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David Janowski vs Geza Maroczy
Paris (1900), Paris FRA, rd 15, Jun-14
Spanish Game: Open. St. Petersburg Variation (C82)  ·  0-1

ANALYSIS [x]

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Kibitzer's Corner
Apr-21-18
Premium Chessgames Member
  KEG: This game, like many of those involving Janowski, is painful to play over. Janowski unleashed a King-side attack against Maroczy of questionable soundness, managed to smash through Maroczy's defenses, had a completely won game no later than move 22 or 23, toyed with Maroczy like a cat playing with a cornered mouse, but then blundered away his advantage and then threw away a Rook, and then resigned after playing on for a few pointless move in an utterly hopeless position.

Those of us who have studied Janowski's games have--of course--seen this sort of thing from him before.

Maroczy did nothing particularly clever here. Sometimes a player can win a game just by showing up and not doing anything really stupid.

1. e4 e5
2. Nf2 Nc6
3. Bb5 a6
4. Ba4 Nf6
5. 0-0 Nxe4
6. d4 b5
7. Bb3 d5
8. dxe5 Be6
9. c3 Bc5
10. Nbd2 0-0
11. Bc2 NxN

Following one of the main lines of the Open Ruy Lopez. Unlike most of the games at Paris 1900, the opening here moves could be played by grandmasters today.

Here, had Janowski been playing Black, he might well have tried the Dilworth Attack (11...Nxf2 or 11...Bxf2+). This, however, was hardly Maroczy's style.

12. QxN

It is hard to see why Janwoski failed to play the more natural 12. BxN.

12... Re8

12...Bg4 seems better. MCO-13 gives 12...f6 here, but Maroczy rightly avoided this weakening of his King-side.

13. Qf4

13. a4 seems more in the spirit of the Ruy Lopez. But, as will be seen, Janowski's plans involve an all-out king-side assault, and 13. a4 wouldn't advance that agenda. He might also have tried 13. h3

13... Ne7

Maroczy might have tried 13...Qd7 here, but the text suits his defensive tendencies. This style usually served him well, but Janowski was not just another opponent, and few players could withstand his tactical displays when he was suitably inspired.

14. Be3

Rosenthal in the Tournament Book faults this move, but it definitely fits in with Janowski's plan of either swatting Maroczy's Bishop off c5 and/or opening up the f-file to support his intended attack.

The choice between the text, Rosenthal's 14. Nd4, 14. a4, or 14. Re1 was primarily a matter of taste and style.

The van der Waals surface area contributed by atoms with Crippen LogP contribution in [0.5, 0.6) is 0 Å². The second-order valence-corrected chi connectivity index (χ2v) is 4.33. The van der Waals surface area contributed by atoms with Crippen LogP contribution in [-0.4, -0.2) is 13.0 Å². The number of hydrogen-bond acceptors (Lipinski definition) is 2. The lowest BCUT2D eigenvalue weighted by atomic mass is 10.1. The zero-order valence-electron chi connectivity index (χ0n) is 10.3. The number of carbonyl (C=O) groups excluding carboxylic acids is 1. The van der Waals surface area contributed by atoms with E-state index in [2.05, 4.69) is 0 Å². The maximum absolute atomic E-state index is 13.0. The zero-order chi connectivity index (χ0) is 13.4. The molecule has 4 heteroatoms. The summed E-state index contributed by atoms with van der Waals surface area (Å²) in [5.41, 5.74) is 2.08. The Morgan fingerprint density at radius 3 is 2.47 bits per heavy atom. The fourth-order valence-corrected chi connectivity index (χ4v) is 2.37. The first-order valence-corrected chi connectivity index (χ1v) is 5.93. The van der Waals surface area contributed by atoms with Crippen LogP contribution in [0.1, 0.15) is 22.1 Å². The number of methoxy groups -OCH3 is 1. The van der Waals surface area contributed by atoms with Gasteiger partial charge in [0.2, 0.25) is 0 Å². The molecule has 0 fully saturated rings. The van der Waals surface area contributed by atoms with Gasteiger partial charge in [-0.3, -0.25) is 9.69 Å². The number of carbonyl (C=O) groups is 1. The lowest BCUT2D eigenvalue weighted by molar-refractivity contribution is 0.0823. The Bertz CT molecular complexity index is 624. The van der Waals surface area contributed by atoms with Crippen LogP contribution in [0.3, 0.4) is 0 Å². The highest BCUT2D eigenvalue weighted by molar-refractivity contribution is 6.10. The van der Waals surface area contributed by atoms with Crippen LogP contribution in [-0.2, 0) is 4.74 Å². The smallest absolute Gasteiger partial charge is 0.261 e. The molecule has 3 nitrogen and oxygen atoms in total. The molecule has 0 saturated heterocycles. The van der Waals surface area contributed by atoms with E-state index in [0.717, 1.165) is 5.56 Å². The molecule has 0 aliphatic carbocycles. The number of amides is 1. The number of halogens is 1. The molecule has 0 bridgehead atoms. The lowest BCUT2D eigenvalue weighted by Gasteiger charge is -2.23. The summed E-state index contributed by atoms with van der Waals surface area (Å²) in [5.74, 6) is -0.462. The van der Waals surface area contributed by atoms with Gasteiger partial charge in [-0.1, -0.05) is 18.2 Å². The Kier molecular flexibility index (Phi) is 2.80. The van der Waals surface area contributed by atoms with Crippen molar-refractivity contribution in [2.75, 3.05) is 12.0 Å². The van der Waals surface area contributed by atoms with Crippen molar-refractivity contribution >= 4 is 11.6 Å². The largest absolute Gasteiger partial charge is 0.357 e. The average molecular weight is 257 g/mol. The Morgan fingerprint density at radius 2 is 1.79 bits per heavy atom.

14... BxB
15. fxB

Rosenthal said that 15. QxB was better, and it is hard to disagree with him on a theoretical basis. But this game involves the mercurial Janowski, and he wants an open f-file so he can hunt down Maroczy's King.

15... Ng6
16. Qg3 c5

Maroczy's superficially formidable Queen-side pawn phalanx gets him nowhere. 16...Qd7 was better.

The position was now:


click for larger view

The calm before the storm.

The manner in which Janowski now launched his troops against Maroczy's King-side and obtained what should have been a winning position will be discussed in my next post on this game.

Apr-21-18
Premium Chessgames Member
  KEG: Post II

Following Maroczy's 16...c5, Janowski had various reasonable plans at his disposal. These included dislodging or trading off White's Bishop with 17. Ng5 or building pressure on the center with the slow but steady 17. Rad1. But no such tepid measures sufficed for Janowski, who sallied forth with:

17. h4?!

We can debate whether Janowski's advance was justified here till the cows come home, but the fact is this move and Janowski's attack at all costs plan must have been very hard to meet over the board. In any case, Maroczy--no mean defensive player--went wrong in trying to deal with Janowski's venture:

17... Ra7

Wasting time. He should have played 17...Nf8 immediately, Leaving the Knight on g6 even for one move allowed Janowski's attack to gain steam.

18. h5

Ready or not, here comes Janowski.

18... Nf8
19. h6 g6
20. Rad1

This left:


click for larger view

It is not quite clear how Maroczy should try to defend himself here. 20...Nd7 is probably best. 20...Qe7 is another option. One thing seems certain, Maroczy's choice was not best.

20... Rd7

The engines I consulted (Fritz 15 and Stockfish) disagree concerning whether Maroczy is already dead-lost here. He was definitely on the ropes after the text even if there was some way for him to salvage the game.

21. Ng5 Qe7

Fritz 15 thinks this move is best and that Maroczy could still have held the game. Stockfish thinks 21...Kh8 was better, but that Maroczy was lost in any case.

22. Rd2